Planting the Peace Virus: Early Intervention to Prevent Violence in Schools

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SAGE, Jun 1, 2004 - 168 pages
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This book tells the story of how one school planted a seed of peace that grew and rippled over the years. A reflective, narrative style explains the experience, followed by critical research into:

} The Gardeners Adult Leadership

} Planting the Seeds Proactive Programmes

} Tending the Garden Response Strategies

The book provides a practical, well structured and well researched approach that will give valuable assistance in creating a peaceful environment.

 

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Contents

Introduction
7
Commitment to Nonviolence
17
Modelling Respect
27
Getting Organised
35
Planting the Seeds Proactive Programmes
45
Immediate Response
87
Targeted Programmes
97
Clinical Intervention
113
Violence Response Plan
125
Mentoring
133
Emotional Firstaid
147
Commercial resources
157
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Page 19 - In sea lift, there is good news and not so good news. The good news is the pre-positioned ships worked.
Page 13 - ... violence. It helps to see this intense phase of close monitoring and immediate response as a temporary means to an end, a transitory phase to a more settled era. Also, do not expect to be able to do everything at once and be encouraged that every step taken works to reduce violence and harassment, especially in the first few years of a child's schooling.
Page 18 - Historically, pedagogy has relied on discipline and punishment. Competitive systems of learning and individual effort have been paramount when defining academic success. Most of us have experienced these practices to some extent and can, when faced with challenges, fall back on these approaches. Many schools operate on the questionable belief that 'getting tough...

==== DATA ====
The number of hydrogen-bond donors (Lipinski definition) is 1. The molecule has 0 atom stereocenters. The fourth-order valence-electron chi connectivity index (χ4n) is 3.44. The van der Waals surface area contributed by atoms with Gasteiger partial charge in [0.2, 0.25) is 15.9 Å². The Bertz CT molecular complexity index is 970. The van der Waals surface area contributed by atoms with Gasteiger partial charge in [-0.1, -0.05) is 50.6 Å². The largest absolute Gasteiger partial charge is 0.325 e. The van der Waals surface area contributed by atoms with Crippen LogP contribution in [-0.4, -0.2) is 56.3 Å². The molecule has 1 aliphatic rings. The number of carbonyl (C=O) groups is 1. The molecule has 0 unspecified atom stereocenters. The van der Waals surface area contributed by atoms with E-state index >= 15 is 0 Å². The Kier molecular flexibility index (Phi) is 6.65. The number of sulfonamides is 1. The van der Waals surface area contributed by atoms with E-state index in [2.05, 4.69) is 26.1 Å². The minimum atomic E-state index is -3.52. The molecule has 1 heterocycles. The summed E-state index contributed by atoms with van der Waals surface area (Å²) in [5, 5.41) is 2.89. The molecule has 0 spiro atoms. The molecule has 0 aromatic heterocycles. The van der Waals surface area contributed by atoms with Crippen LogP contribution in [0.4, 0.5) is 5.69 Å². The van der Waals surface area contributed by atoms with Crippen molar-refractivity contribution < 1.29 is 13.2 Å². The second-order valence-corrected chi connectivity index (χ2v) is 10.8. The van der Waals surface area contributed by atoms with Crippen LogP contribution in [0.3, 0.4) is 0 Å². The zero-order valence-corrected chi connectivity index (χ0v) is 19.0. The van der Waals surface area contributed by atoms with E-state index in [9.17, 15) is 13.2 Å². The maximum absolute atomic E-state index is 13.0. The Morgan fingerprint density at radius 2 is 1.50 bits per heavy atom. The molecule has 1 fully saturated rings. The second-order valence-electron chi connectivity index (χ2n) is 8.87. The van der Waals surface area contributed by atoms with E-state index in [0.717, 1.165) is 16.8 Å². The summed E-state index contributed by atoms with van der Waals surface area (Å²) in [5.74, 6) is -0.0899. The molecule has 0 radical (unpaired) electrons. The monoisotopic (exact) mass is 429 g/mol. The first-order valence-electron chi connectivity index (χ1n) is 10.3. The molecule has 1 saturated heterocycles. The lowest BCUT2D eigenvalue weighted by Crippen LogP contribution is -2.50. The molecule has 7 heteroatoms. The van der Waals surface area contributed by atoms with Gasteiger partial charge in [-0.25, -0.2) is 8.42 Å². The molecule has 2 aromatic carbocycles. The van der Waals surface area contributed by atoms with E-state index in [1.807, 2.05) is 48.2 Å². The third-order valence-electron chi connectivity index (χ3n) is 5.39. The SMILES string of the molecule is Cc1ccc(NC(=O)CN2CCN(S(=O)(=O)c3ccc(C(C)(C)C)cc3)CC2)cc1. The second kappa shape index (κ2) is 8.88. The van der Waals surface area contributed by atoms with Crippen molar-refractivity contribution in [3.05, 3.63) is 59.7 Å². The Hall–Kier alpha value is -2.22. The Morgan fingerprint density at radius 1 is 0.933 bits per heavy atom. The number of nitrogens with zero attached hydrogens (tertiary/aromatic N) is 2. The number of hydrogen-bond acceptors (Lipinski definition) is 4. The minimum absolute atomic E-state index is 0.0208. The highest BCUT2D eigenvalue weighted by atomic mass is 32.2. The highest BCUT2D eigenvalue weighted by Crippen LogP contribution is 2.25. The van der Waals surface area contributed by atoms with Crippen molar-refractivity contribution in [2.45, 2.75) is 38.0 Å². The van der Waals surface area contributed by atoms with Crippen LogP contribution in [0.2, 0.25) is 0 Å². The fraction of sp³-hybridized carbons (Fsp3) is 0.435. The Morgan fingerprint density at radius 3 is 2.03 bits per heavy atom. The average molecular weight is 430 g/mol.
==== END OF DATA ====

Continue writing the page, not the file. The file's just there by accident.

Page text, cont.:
Page 18 - Many schools operate on the questionable belief that 'getting tough' on violence or disruptive behaviour communicates to children that this behaviour will not be tolerated and punishment will teach them to behave in prosocial ways. Unfortunately, over-reliance on punishment and exclusion seems to create a negative, adversarial school environment and breed a cycle of resentment and revenge. Research shows that punishment based interventions usually lead to an increase in problem behaviours (Donnellan...
Page 18 - Educators and parents or carers most likely agree with a philosophy of non-violence in our schools and homes. We might also agree that positive, organised, respectful, safe schools enhance teaching and learning. However, examination of some of our interactions and practices produces evidence of violence in words and actions. We need a change of culture.
Page 10 - Adult leadership: Leadership is crucial to foster a high standard of interpersonal relations and to implement improvement programmes. A respectful and dignified attitude sets the tone for the school. Enthusiasm for ideas, provision of resources and support for staff is needed as they address the needs of the school.

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